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WD40andTape

svgOrigin with smoothOrigin issue

Warning: Please note

This thread was started before GSAP 3 was released. Some information, especially the syntax, may be out of date for GSAP 3. Please see the GSAP 3 migration guide and release notes for more information about how to update the code to GSAP 3's syntax. 

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Hi all, first of all loving the forums, lots of helpful people creating a wonderful referencing resource. What I'm trying to do should theoretically be very simple, but I've been struggling with it for a week, I've read all of the available documentation and forum posts with no luck.

 

I need to arbitrarily move SVG elements to an absolute position (relative to the viewbox), rotate them around their centers, or rotate them around an absolute position (possibly interrupted during), any number of times in any order.

The problem is that with smoothOrigin DISABLED the elements jump and do not rotate around the intended point, with smoothOrigin ENABLED the elements drift and do not stop at the expected point.

 

Can I reset the svgOrigin so that the new position is in the same coordinate frame?

Anyone have any experience dealing with this? A quick pointer in the right direction would be much appreciated!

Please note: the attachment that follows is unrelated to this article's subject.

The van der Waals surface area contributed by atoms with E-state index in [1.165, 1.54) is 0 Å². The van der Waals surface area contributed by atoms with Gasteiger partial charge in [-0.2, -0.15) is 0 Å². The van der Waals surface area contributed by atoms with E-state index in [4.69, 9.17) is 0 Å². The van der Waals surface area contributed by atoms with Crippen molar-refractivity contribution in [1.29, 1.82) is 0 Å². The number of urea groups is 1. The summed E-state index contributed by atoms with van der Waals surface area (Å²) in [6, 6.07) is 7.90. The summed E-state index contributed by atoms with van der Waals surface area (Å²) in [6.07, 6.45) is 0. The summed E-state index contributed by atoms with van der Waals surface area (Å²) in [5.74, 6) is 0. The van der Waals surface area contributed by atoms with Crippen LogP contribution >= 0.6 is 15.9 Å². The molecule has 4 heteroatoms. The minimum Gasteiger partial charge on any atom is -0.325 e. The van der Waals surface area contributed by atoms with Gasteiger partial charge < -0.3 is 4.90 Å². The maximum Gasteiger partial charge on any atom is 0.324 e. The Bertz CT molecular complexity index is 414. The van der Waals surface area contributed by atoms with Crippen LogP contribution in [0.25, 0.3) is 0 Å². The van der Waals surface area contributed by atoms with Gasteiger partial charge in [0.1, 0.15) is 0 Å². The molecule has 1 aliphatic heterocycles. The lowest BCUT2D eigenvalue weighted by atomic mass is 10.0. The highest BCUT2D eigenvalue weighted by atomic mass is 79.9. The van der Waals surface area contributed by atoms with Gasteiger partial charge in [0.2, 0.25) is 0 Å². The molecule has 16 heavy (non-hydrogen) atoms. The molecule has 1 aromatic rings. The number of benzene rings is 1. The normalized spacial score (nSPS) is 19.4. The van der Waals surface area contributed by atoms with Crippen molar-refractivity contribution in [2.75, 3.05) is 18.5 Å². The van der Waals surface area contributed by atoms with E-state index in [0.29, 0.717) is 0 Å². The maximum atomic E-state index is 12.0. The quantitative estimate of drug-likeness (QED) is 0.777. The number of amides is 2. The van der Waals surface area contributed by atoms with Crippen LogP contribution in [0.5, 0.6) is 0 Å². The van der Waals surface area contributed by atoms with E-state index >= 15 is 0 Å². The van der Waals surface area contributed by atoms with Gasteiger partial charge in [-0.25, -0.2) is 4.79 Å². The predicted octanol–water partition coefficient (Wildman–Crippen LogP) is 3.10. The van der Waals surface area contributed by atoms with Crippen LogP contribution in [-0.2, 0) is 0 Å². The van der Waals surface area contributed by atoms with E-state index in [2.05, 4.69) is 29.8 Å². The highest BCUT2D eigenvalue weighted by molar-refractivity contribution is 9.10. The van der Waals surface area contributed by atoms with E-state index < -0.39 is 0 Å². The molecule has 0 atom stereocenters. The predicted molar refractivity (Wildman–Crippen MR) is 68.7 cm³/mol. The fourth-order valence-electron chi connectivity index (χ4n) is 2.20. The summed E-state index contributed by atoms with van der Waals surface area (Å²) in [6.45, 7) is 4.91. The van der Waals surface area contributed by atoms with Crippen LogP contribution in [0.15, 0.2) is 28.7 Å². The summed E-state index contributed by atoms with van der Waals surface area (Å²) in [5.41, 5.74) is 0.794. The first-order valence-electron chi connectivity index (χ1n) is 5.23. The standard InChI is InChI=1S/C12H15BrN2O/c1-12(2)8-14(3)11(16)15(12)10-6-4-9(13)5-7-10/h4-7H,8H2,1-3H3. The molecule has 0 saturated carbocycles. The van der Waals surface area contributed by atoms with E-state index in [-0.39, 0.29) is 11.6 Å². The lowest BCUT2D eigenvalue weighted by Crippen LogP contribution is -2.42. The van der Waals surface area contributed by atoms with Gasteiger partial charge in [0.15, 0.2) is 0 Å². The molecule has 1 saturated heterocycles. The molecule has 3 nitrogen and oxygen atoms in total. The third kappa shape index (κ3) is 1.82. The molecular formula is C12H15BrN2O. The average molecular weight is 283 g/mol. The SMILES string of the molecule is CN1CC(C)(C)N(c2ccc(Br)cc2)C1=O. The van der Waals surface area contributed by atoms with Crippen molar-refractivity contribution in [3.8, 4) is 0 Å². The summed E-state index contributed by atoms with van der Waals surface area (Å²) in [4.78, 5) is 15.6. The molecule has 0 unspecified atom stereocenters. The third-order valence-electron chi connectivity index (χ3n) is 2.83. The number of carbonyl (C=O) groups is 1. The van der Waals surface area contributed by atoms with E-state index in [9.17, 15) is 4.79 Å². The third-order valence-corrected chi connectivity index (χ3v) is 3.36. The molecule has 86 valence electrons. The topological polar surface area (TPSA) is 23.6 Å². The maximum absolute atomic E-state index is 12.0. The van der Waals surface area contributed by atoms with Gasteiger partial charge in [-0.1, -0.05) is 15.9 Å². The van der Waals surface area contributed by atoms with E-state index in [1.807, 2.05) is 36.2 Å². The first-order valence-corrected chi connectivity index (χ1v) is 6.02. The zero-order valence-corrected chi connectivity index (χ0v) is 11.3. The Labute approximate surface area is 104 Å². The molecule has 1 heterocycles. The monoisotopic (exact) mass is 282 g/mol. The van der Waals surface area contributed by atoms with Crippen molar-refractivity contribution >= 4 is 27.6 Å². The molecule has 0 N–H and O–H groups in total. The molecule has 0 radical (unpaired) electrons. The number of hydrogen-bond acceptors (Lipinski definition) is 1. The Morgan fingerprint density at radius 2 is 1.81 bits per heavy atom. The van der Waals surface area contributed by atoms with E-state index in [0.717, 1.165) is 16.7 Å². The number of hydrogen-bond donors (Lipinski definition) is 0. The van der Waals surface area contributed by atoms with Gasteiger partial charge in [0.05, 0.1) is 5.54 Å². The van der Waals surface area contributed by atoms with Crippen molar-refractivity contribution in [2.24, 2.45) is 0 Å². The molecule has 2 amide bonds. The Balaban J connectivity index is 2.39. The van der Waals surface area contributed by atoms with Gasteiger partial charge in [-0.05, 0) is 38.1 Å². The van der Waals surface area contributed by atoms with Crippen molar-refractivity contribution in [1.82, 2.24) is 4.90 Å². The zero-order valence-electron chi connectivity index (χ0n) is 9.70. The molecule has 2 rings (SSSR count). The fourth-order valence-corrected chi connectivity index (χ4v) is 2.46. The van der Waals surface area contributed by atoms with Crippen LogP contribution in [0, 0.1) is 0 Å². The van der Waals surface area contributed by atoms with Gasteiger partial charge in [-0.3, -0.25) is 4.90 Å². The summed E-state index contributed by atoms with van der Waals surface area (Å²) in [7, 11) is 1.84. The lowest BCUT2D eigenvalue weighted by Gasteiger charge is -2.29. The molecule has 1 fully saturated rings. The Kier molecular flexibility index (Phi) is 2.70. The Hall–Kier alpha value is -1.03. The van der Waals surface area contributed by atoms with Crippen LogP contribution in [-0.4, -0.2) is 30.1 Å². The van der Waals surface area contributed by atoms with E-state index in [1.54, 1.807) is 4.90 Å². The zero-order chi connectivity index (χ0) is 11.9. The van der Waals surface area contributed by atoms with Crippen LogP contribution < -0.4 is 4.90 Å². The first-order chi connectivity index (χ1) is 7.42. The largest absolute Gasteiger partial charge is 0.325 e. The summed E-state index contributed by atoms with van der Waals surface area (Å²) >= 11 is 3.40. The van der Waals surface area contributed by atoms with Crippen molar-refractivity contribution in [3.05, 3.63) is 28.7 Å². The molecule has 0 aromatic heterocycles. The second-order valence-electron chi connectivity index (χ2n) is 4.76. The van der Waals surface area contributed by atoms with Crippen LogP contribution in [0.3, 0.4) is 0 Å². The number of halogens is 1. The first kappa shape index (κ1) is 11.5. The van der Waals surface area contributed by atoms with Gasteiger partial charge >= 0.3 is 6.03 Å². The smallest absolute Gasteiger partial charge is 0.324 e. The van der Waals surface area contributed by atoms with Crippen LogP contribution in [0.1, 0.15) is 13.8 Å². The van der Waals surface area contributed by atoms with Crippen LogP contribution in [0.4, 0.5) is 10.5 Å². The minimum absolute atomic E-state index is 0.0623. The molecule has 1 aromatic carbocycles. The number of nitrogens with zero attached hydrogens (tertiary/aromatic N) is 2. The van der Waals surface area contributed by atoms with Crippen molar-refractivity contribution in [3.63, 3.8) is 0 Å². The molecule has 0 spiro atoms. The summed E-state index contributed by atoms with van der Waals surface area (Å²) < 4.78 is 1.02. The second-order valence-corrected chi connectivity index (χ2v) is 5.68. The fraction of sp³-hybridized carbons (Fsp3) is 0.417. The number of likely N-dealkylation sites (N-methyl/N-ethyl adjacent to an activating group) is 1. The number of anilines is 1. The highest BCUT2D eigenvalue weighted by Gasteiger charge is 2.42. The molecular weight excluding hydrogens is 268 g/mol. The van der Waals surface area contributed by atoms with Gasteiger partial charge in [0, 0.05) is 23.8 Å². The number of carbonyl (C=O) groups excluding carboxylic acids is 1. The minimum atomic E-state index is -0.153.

See the Pen LLEmVQ by anon (@anon) on CodePen

Edited by WD40andTape
Clarified problem.
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Hm, I can't quite understand what you're trying to do or what the problem is. Can you create a super-reduced test case (maybe with just 2 or 3 tweens) that illustrates the issue clearly? I think that'd help us understand. I didn't notice any odd behavior in the demo you posted, but I might be missing something. 

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7 hours ago, GreenSock said:

Hm, I can't quite understand what you're trying to do or what the problem is. Can you create a super-reduced test case (maybe with just 2 or 3 tweens) that illustrates the issue clearly? I think that'd help us understand. I didn't notice any odd behavior in the demo you posted, but I might be missing something. 

 

Hi GreenSock, thanks for having a look and sorry that you found it ambiguous. Rotating with svgOrigin and smoothOrigin appears to permanently change the global coordinate system for that element, i.e. {x:0,y:0} no longer refers to the top-left corner of the viewbox, and I can't figure out how to reverse that change.

 

I've done as you said and included some more comments, hopefully it helps to clarify things. The red circle shows the expected behavior, the blue circle shows the true behavior.